After the homily, the altar party recessed up the aisle to the back of the church while the congregation sang Bach’s “O Sacred Head Surrounded” – other churches sing it as “O Sacred Head Now Wounded” – one of my favorite hymns. You always learn something by reading the fine print in the hymnal. In this case, I learned the Latin text is: Salve Caput Cruentatum. Ascribed to Bernard of Clairvaux.
There was a moment’s silence, then Father Joe and the others moved back down the aisle. This time he held in front of him a wooden cross, something over 5 feet high. As he moved down the aisle, the congregation turned to face the cross. He paused three times along the aisle and sang a refrain: Behold the wood of the cross on which has hung our salvation. Each time the congregation responded with the same refrain. The two altar servers walked by his side, holding candles. The deacon walked behind, carrying elements of the Eucharist. When they reached the steps of the altar, Father Joe laid the cross on the steps. He kneeled and kissed the cross.
Then the Eucharist. As congregants moved to the altar to receive the elements, they sang “Were You There When They Crucified My Lord”.
The entire service was powerful in its dignity and symbolism. But the most moving part was at the very end when the congregation lined up in the aisle to venerate the cross. As two ladies sang a beautiful, very short, Latin piece, Crucem Tuam, by Jacques Berthier, the altar servers lifted the cross and held it at an angle while one person at a time came forward.
What was striking was not only the reverence, but the equalizing effect it has on a diverse group of people. People of all ages, shapes and colors, and, presumably, stations in life, lined up in total silence and waited their turn at the cross. Most kissed the cross – with each kiss, one of the servers gently wiped the area with a white cloth – but others touched the cross and a few merely kneeled or bowed and crossed themselves. But each one, of his or her own free will, took the time to venerate the cross. One small boy kissed it hurriedly and moved on, the way he might kiss his sister. One young couple knelt and kissed the cross in unison. Most who kissed the cross did so on the lower portion, near where the knees or feet would be. Some older, less limber folks, and a couple of big-bellied fellows who couldn’t manage a kneeling posture, settled for kissing one of the arms. A burly guy with a crew-cut, an ear-stud and a wallet and keys chained to his belt – he looked like he could whip your ass after a few beers – was an incongruous figure kneeling and kissing the cross. He was followed by a courtly old man with white hair, dressed in a coat and tie, walking with a cane, who did not let his age or his cane keep him from kneeling as far as he could and kissing. Out of respect for Judy’s faith, I walked with her to the cross, but I stepped aside just before reaching it so as not to hinder the person behind me.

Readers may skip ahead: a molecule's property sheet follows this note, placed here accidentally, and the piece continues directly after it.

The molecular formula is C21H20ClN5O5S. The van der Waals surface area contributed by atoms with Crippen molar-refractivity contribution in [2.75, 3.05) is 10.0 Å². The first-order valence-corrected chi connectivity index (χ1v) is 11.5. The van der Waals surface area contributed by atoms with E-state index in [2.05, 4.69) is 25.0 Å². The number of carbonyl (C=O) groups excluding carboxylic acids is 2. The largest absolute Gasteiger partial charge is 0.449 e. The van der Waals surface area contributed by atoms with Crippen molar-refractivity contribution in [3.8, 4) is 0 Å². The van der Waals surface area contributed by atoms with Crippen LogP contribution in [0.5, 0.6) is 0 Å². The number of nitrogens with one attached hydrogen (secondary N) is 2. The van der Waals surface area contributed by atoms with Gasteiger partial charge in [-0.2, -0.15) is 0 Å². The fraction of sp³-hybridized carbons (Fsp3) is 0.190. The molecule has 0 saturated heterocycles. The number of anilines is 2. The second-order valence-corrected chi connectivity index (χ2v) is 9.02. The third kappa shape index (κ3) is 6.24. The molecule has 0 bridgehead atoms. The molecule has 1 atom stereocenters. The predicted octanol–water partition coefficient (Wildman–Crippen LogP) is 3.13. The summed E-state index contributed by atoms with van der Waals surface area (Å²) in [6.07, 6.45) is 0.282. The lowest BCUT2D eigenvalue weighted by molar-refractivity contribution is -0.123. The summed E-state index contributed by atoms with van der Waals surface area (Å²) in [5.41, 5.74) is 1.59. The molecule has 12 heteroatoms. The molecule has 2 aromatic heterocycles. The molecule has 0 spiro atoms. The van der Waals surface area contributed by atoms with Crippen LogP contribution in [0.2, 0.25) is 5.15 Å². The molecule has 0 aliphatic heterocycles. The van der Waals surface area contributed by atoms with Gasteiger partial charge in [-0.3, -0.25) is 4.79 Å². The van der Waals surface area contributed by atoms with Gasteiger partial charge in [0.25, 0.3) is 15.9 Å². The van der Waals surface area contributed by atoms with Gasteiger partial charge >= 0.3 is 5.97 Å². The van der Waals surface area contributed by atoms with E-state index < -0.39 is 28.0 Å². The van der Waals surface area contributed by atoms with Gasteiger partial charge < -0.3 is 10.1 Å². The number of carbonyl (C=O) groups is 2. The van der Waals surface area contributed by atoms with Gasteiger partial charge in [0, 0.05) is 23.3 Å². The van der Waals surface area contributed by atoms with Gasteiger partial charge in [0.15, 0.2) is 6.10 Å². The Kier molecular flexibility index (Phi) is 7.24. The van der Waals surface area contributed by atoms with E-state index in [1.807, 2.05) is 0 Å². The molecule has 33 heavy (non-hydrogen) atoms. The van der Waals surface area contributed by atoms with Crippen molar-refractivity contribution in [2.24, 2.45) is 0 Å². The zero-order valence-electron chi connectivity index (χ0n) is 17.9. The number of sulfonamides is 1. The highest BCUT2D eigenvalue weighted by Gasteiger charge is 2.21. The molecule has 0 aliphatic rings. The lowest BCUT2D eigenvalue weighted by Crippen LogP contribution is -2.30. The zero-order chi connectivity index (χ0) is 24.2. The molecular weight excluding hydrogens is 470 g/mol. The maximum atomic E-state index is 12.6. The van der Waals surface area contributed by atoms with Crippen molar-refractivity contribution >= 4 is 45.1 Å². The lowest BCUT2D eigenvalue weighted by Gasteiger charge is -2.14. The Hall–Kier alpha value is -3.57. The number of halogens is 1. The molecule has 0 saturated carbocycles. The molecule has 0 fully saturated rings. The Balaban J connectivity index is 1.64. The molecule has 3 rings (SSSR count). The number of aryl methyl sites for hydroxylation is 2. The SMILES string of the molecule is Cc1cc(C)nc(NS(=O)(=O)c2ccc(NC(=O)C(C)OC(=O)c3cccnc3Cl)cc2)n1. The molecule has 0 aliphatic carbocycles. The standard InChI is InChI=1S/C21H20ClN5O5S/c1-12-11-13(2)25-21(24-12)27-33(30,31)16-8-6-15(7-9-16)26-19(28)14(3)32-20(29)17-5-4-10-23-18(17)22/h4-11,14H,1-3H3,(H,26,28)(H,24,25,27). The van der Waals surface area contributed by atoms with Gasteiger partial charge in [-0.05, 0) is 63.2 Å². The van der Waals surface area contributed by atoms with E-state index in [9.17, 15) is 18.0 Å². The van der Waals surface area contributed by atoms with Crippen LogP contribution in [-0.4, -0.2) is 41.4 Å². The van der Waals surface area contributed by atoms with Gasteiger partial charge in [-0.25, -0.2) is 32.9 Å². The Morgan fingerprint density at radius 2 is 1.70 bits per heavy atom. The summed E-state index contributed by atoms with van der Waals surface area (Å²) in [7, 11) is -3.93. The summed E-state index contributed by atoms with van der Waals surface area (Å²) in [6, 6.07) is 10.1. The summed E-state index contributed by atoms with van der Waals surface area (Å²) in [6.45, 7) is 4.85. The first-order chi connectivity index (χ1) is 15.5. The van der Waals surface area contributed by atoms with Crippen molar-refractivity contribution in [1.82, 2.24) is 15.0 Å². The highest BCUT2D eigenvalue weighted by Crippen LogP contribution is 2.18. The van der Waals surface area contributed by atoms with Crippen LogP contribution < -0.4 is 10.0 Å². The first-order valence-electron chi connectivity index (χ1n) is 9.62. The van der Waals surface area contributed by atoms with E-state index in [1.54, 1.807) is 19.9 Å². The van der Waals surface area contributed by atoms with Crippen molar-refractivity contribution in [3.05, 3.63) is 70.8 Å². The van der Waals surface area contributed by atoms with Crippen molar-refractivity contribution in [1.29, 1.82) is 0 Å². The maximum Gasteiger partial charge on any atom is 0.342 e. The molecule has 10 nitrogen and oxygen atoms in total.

With that, the service ended and we headed home.